And that England should not be humiliated by this victory of a foreign and conquered race, God has permitted that there should have arisen, in the very bosom of the Anglican clergy itself, an unforeseen and prodigious movement towards tradition, towards authority, towards Roman unity. The faith of the great Alfred, of St. Anselm, and of St. Thomas of Canterbury, is reclaiming its rights in the minds of its repentant sons. After a long and useless struggle, inspired by the vain hope of finding a mean term between truth and error between unity and division-the select of the Anglican Church are seceding, and sacrificing benefices, riches, friendships, and family—are recruiting the legitimate militia of the sanctuary, or edifying the world by the humble fervour of their laical virtues. We have never participated in the dangerous dreams of those who have predicted with laughable assurance the total and immediate conversion of England ; still less do we participate in the passions of those who would arouse dormant and bygone antipathies against a nation so essential to the destiny of Catholicism in the whole world. But we hail with pleasure the gradual conquests of truth upon that soil, from whence it has been so long banished; those churches, those convents, those schools especially, which, under the shadow of the most complete freedom in education, rise up daily by the side of the old cathedrals and the old universities founded by Catholicism, and from which Catholicism is excluded; those twelve bishopricks, which barely, suffice for the spiritual wants of a kingdom in which, a century ago, a single vicar-apostolic was sufficient for a handful of the faithful, scattered about or secreted in by-places. These are the promises of a gradual and a sure revival. The return of England to Catholicism no longer depends, as in the time of James II., upon the will of a sovereign or an intrigue of court or cabinet; it is placed with liberty itself under the guardianship of that truly glorious constitution, founded in the first instance by the Catholics, and then sanctioned at their expense in 1688, but now become their shield and their safeguard.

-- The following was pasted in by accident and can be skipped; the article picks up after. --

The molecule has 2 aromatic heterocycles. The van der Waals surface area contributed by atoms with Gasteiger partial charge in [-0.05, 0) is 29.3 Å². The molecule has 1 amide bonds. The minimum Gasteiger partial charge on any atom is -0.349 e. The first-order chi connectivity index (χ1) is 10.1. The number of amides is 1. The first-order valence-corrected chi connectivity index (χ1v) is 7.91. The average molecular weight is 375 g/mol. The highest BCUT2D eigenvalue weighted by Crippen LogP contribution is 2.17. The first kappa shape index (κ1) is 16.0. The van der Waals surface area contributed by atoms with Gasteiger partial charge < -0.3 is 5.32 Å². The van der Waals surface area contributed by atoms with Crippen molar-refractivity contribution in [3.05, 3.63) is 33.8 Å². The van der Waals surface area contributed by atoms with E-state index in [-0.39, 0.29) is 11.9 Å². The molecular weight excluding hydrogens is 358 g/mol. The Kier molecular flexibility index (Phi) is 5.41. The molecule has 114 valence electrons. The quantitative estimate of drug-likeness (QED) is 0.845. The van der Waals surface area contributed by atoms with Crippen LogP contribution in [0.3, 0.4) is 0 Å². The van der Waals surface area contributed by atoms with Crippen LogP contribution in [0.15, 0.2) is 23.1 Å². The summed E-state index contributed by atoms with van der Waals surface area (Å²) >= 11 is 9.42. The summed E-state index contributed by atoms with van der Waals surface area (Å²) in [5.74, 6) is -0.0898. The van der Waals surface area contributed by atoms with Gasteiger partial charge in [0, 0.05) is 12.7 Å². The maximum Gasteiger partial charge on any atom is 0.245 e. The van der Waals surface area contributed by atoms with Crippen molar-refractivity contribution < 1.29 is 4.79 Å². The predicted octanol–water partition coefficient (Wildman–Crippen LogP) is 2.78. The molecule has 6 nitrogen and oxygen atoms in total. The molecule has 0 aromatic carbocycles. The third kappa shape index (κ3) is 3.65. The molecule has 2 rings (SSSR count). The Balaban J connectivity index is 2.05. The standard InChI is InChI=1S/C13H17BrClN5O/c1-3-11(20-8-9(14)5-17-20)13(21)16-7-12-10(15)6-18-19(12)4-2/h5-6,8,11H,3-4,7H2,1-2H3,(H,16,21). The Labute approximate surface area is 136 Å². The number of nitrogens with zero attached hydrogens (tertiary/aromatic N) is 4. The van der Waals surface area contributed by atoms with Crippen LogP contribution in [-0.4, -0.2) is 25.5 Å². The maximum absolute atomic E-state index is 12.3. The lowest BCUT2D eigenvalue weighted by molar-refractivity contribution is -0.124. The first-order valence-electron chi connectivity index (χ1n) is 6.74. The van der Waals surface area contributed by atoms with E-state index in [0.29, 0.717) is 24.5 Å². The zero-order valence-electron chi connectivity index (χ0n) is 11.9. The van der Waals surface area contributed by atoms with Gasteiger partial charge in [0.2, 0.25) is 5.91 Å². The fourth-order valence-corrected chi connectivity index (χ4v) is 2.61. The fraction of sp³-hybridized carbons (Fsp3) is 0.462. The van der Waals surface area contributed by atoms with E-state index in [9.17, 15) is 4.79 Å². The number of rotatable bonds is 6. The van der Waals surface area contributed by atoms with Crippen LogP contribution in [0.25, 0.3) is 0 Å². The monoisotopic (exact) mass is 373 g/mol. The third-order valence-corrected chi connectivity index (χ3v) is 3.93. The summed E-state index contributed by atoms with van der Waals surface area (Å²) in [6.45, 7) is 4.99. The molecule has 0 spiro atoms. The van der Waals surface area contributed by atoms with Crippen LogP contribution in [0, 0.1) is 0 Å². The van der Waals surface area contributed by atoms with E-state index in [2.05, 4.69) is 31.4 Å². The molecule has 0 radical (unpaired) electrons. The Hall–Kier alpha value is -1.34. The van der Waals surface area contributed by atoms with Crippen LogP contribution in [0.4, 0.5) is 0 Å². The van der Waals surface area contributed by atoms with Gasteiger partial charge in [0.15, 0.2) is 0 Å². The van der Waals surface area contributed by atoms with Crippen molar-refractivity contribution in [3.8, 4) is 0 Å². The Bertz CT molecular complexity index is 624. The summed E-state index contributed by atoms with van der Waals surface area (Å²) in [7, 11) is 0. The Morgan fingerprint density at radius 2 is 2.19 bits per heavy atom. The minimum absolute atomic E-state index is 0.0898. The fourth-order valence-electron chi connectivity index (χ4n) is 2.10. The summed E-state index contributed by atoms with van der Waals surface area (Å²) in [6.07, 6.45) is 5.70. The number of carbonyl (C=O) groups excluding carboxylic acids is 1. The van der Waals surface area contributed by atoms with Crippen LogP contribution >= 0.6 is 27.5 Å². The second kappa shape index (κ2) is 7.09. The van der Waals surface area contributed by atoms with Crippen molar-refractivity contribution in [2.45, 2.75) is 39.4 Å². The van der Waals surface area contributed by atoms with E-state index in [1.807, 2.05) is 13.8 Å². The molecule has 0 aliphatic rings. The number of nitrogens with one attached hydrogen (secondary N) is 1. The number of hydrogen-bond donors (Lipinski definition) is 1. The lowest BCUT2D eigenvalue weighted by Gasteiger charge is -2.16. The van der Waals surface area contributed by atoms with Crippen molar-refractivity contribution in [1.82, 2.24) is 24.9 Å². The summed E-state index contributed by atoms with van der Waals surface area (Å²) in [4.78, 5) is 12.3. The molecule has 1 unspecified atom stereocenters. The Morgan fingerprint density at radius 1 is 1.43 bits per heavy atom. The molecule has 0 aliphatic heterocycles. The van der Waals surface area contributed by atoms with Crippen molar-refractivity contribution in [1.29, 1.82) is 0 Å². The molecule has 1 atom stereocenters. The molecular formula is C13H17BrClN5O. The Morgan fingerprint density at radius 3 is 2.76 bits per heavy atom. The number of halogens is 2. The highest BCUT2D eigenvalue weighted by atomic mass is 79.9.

Ah! truly, the fanaticism of heresy will not allow itself to be conquered in a day. Vulgar prejudices, the apprehensions of statesmen, the pertidious hatred of legislators (almost everywhere enemies of the Church), lay in store further ambuscades and further struggles whereby to try the patience and the courage of English Catholics. They will have more than one insult to put up with-minore than one fine to pay-more than one campaign to undergo, like that of the bill against Ecclesiastical Titles. But it will all be of no avail, no more than the bill itself; nor will anything that can be done give rise to any serious obstacle. Nothing can alter the tendency of events. Nothing can weaken the incomparable strength which the Catholic cause derives from publicity, from equity, from discussion so inseparable from the political habits and liberal institutions of England. Already, in the two chambers, the most eminent statesmen, the supporters of the great political principles of Sir Robert Peel, have generously maintained, at the price of their popularity for the moment, the rights of their Catholic countrymen; and, since the last elections, the Catholic phalanx sent by Ireland to the House of Commons becomes, in the midst of the struggle of parties, mistress of the situation. If these Catholic members can only conduct themselves with prudence and loyalty-if there arises a chief capable of guiding them, the future of Catholicism in England is assured. Oh mystery of the mercy and the power of God! Not a
century has elapsed since the first petition which aimed at obtaining the emancipation of the Catholics was kicked over the bar of that very House of Commons in which the elected of the Catholics are in the present day the arbiters of English policy!